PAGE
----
Guilty of Pastoral Malpractice

Guilty of Pastoral Malpractice

Thom Rainer posted an article on Lifeway’s Web Site claiming that pastors who did not preach penal substitutionary atonement (he didn’t use the term, he described the doctrine in very strong terms) are guilty of pastoral malpractice. He used the word “treasonous.”

Will, a United Methodist pastor and blogger pleads guilty in that case. I know a few other United Methodist pastors who would join him in that. I was talking to one the other day who regards PSA as a serious heresy that leads in turn to a heretical view of the trinity. Not being as interested as others in just what “heresy” is, I won’t go there.

A commenter on the Lifeway post cheers on Mr. Rainer, and comments on how people are tired of a “watered down gospel.” What I’m wondering is this: Why is it OK to water down God’s love, but it’s somehow “treasonous” to water down his wrath?

I wonder which is more important.

4 thoughts on “Guilty of Pastoral Malpractice

  1. Funny you should use the “watered down” metaphor today. Earlier I was spot cleaning my carpet with ammonia–works great usually, but in my haste, I failed to dilute it according to the instructions. Seeing my poor results, I took the time to add the proper amount of water, and voila–spots came out like magic. Water has certain properties that strengthen rather than weaken some substances.

    That doesn’t answer your question, however. Theory: Focusing on sin and punishment help us maintain purity markers. Love can’t be so easily contained. It asks us to mix with unclean things.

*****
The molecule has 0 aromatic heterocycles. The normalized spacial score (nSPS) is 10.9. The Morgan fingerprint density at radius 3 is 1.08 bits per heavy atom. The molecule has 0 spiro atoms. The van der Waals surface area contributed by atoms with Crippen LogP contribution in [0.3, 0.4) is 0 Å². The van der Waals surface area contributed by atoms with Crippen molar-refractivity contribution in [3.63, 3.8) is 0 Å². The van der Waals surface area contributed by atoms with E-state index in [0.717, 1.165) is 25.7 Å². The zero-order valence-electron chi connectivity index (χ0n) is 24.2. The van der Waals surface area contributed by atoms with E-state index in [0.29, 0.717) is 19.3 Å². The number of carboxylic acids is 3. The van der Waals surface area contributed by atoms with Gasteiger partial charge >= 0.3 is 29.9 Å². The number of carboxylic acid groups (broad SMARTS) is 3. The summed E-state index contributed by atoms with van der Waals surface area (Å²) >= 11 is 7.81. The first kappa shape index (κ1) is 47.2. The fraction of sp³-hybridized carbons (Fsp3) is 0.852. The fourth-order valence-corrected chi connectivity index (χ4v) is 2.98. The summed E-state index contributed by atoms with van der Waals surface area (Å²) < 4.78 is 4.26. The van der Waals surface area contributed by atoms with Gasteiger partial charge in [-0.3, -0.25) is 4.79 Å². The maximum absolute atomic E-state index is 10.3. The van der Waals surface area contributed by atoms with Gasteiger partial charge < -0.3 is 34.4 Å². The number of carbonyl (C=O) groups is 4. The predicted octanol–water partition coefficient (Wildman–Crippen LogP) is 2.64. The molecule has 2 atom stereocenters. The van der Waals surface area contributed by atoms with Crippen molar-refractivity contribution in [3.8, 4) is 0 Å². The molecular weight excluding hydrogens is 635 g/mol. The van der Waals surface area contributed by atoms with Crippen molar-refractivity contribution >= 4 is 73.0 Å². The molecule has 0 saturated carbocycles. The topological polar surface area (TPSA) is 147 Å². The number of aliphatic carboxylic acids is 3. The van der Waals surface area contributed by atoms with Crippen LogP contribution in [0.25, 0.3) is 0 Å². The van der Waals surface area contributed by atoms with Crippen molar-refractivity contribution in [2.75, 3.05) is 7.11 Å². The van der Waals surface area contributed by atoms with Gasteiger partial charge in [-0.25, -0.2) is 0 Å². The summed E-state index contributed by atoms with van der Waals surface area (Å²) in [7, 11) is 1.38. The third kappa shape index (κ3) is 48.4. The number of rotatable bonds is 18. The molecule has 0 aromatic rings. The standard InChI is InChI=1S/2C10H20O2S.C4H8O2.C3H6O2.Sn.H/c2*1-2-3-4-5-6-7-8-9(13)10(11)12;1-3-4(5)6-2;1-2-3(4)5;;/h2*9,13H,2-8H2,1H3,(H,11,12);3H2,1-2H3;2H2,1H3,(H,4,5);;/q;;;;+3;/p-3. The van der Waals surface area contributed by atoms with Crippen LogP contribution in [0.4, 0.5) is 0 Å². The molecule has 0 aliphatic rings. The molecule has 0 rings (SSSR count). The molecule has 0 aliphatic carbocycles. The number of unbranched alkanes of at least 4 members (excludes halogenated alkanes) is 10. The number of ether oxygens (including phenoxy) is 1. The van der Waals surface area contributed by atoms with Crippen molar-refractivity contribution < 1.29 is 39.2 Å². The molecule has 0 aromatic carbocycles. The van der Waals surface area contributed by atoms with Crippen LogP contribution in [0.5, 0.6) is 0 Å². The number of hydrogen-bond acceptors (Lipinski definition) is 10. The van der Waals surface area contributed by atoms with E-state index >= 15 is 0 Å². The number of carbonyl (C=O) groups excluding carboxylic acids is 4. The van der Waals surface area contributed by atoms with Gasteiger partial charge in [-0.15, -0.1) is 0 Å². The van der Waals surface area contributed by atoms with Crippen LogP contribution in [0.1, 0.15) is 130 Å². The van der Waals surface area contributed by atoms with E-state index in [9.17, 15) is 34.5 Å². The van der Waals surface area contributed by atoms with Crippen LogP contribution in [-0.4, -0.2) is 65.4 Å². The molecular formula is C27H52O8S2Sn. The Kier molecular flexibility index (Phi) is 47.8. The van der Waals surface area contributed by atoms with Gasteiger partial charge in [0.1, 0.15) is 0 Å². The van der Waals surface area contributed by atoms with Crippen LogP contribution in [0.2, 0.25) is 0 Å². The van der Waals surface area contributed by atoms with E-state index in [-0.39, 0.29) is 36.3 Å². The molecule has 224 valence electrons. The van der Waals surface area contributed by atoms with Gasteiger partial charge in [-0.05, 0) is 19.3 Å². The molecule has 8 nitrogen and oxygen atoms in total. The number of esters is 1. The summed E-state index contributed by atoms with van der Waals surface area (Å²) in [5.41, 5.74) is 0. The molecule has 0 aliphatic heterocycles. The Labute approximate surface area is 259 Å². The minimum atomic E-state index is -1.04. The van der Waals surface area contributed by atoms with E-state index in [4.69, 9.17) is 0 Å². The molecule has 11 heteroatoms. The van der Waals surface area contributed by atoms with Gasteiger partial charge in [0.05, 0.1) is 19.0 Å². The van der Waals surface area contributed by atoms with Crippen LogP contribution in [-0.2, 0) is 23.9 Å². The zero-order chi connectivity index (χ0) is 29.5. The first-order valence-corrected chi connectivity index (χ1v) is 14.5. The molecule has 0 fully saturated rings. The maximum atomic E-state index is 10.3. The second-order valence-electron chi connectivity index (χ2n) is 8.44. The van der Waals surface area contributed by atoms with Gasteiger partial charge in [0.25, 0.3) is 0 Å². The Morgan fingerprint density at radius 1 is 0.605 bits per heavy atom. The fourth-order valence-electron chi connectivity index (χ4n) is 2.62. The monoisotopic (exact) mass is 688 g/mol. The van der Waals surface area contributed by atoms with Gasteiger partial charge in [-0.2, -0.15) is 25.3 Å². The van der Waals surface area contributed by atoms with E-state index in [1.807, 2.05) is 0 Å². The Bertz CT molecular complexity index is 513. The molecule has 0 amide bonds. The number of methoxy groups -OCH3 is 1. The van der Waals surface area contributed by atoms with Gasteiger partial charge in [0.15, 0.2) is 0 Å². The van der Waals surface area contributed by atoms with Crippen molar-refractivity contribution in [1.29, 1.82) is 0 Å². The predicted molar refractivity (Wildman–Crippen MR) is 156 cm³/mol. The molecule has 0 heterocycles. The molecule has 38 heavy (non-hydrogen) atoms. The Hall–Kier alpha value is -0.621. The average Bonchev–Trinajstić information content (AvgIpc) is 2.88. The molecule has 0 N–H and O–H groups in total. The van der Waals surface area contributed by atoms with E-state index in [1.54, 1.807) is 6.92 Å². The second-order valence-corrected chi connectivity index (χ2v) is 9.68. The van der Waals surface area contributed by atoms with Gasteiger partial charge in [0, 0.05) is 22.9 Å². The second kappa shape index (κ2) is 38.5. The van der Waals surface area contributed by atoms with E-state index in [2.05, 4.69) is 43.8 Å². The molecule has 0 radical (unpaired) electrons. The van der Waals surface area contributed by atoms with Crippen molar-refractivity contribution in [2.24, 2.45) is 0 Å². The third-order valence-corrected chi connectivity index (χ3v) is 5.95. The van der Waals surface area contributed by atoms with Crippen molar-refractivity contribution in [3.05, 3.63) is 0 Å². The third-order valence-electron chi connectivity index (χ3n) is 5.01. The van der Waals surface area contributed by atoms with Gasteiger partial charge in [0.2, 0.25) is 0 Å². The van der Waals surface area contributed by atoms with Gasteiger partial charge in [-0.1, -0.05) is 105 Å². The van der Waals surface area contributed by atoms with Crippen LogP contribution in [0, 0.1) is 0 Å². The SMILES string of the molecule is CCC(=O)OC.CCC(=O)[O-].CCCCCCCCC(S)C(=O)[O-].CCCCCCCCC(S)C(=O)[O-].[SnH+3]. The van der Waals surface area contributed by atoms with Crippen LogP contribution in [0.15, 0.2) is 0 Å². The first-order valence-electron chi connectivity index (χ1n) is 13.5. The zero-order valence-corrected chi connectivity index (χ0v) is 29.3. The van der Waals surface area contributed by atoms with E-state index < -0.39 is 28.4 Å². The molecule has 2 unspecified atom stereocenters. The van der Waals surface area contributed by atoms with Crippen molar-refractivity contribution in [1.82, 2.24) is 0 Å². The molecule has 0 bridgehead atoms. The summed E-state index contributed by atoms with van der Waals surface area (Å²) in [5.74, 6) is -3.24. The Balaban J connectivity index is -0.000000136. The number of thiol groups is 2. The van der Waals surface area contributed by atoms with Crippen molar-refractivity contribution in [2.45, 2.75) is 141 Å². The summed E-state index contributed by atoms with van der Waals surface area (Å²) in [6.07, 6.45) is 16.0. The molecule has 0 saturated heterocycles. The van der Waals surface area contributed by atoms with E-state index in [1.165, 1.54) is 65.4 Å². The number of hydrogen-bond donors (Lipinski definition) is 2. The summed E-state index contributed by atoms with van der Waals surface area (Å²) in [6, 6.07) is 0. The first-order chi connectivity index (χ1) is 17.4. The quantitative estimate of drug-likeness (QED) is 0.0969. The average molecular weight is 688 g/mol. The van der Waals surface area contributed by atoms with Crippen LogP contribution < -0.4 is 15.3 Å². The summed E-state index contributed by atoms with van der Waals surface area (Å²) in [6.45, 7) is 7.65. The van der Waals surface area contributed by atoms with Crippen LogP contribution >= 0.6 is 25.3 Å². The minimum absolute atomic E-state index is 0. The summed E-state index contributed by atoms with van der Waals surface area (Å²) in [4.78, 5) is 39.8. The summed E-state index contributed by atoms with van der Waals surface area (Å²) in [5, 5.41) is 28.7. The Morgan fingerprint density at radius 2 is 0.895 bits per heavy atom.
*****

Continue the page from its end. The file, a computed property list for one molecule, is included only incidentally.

2. “What I’m wondering is this: Why is it OK to water down God’s love, but it’s somehow “treasonous” to water down his wrath? I wonder which is more important.”

    I’ve done a lot of reading over the first part of the year on the current debates surrounding Penal Substitutionary Atonement. It was only in reading John Piper’s latest book (the one where he stops just short of calling NT Wright’s salvation into question) that I understood that a key difference between Arminianism and hard-form Calvinism is whether we read God’s wrath through the filter of his love (Arminiansim) or whether we read God’s love through the filter of his holiness (Calvinism). Unfortunately, for a lot of Calvinists ‘God’s holiness’ seems to translate into ‘God’s determination to obliterate his enemies’.

    No Methodist worth their salt would give primacy to God’s wrath over his love. Count me in as a so-called heretic and hurrah for all other Methodist (and other) ‘heretics’ who proclaim the primacy of the Love of God.

    (By the way, I also learned that there isn’t even agreement about the definition of ‘Penal Substitution’ – but that’s a whole different can of worms!)

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